Theory and Practice in Europe
Edited by Rune Ervik and Tord Skogedal Lindén
Chapter 7: Catching up with the pioneers – Germany’s new activation compromise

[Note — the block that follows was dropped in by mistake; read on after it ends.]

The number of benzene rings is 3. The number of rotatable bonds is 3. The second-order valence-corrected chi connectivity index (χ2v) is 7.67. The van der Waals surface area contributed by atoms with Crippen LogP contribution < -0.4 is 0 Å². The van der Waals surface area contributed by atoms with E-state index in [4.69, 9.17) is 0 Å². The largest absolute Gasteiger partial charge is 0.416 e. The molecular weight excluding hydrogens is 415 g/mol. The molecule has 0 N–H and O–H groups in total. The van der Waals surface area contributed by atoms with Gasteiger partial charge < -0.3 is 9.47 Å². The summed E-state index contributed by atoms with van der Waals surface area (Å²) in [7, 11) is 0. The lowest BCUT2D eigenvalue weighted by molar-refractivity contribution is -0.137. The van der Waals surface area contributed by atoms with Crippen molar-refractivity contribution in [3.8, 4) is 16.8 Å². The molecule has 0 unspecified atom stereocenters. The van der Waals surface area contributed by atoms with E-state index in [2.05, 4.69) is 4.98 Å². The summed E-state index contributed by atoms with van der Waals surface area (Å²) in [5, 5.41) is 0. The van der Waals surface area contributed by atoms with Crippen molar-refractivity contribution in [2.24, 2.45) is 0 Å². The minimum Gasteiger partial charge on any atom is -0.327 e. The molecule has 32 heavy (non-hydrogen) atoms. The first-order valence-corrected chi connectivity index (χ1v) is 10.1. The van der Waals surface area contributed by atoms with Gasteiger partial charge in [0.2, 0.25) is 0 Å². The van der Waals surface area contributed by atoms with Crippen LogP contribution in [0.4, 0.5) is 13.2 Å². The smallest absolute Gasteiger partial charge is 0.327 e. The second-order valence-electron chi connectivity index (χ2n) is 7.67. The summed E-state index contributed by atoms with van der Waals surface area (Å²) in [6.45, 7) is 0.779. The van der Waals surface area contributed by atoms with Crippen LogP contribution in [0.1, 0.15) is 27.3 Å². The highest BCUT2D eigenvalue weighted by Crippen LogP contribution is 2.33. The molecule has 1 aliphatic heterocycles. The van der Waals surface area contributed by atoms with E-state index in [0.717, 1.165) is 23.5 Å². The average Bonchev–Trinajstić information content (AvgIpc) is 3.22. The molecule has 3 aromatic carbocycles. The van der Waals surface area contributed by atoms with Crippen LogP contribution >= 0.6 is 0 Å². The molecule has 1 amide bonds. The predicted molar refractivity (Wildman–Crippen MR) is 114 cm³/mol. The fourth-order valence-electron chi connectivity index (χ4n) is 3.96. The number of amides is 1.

Ageing is a pressing political issue, not least in Germany. In international rankings, Germany finds itself in the group of countries where the impact of demographic changes looms largest. Indeed, ageing produces massive challenges on various fronts, as I shall show in the following section. Germany occupies a very special position in international welfare state research. Not only is its pioneering historical role in building the welfare state well documented (Alber 1982), but in comparative research it often serves as a proxy for Esping-Andersen’s famous category of a conservative– corporatist welfare state (Arts and Gelissen 2002). The varieties of capitalism (VoC) approach (Hall and Soskice 2001), differentiating two types of political economies – coordinated market economies (CMEs) and liberal market economies (LMEs) – often cites Germany as a prime example of a market economy emphasizing coordination rather than the ‘invisible hand’ of the market.
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